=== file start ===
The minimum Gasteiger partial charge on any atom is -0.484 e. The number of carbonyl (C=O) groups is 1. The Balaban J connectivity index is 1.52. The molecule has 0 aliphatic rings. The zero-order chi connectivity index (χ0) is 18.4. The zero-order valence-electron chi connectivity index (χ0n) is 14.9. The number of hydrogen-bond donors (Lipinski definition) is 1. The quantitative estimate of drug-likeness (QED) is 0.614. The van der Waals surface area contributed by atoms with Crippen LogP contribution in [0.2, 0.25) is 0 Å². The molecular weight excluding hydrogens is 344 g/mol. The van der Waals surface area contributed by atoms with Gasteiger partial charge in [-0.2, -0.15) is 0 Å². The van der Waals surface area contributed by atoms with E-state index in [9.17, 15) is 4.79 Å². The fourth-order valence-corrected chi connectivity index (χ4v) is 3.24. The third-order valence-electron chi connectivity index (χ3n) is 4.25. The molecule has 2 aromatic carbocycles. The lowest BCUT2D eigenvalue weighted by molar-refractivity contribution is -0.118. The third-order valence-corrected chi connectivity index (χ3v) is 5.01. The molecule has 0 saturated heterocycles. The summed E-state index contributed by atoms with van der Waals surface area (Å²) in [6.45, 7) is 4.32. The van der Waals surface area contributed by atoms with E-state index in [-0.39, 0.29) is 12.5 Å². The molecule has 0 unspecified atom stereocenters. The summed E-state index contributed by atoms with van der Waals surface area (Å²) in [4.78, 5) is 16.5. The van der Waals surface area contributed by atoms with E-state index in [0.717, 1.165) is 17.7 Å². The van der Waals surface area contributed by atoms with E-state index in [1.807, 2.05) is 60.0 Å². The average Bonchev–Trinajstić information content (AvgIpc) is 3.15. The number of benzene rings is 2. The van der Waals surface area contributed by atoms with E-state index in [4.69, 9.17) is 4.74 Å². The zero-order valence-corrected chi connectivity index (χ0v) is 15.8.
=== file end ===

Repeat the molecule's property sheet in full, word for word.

The minimum Gasteiger partial charge on any atom is -0.484 e. The number of carbonyl (C=O) groups is 1. The Balaban J connectivity index is 1.52. The molecule has 0 aliphatic rings. The zero-order chi connectivity index (χ0) is 18.4. The zero-order valence-electron chi connectivity index (χ0n) is 14.9. The number of hydrogen-bond donors (Lipinski definition) is 1. The quantitative estimate of drug-likeness (QED) is 0.614. The van der Waals surface area contributed by atoms with Crippen LogP contribution in [0.2, 0.25) is 0 Å². The molecular weight excluding hydrogens is 344 g/mol. The van der Waals surface area contributed by atoms with Gasteiger partial charge in [-0.2, -0.15) is 0 Å². The van der Waals surface area contributed by atoms with E-state index in [9.17, 15) is 4.79 Å². The fourth-order valence-corrected chi connectivity index (χ4v) is 3.24. The third-order valence-electron chi connectivity index (χ3n) is 4.25. The molecule has 2 aromatic carbocycles. The lowest BCUT2D eigenvalue weighted by molar-refractivity contribution is -0.118. The third-order valence-corrected chi connectivity index (χ3v) is 5.01. The molecule has 0 saturated heterocycles. The summed E-state index contributed by atoms with van der Waals surface area (Å²) in [6.45, 7) is 4.32. The van der Waals surface area contributed by atoms with E-state index in [-0.39, 0.29) is 12.5 Å². The molecule has 0 unspecified atom stereocenters. The summed E-state index contributed by atoms with van der Waals surface area (Å²) in [4.78, 5) is 16.5. The van der Waals surface area contributed by atoms with E-state index in [0.717, 1.165) is 17.7 Å². The van der Waals surface area contributed by atoms with E-state index in [1.807, 2.05) is 60.0 Å². The average Bonchev–Trinajstić information content (AvgIpc) is 3.15. The number of benzene rings is 2. The van der Waals surface area contributed by atoms with E-state index in [4.69, 9.17) is 4.74 Å². The zero-order valence-corrected chi connectivity index (χ0v) is 15.8.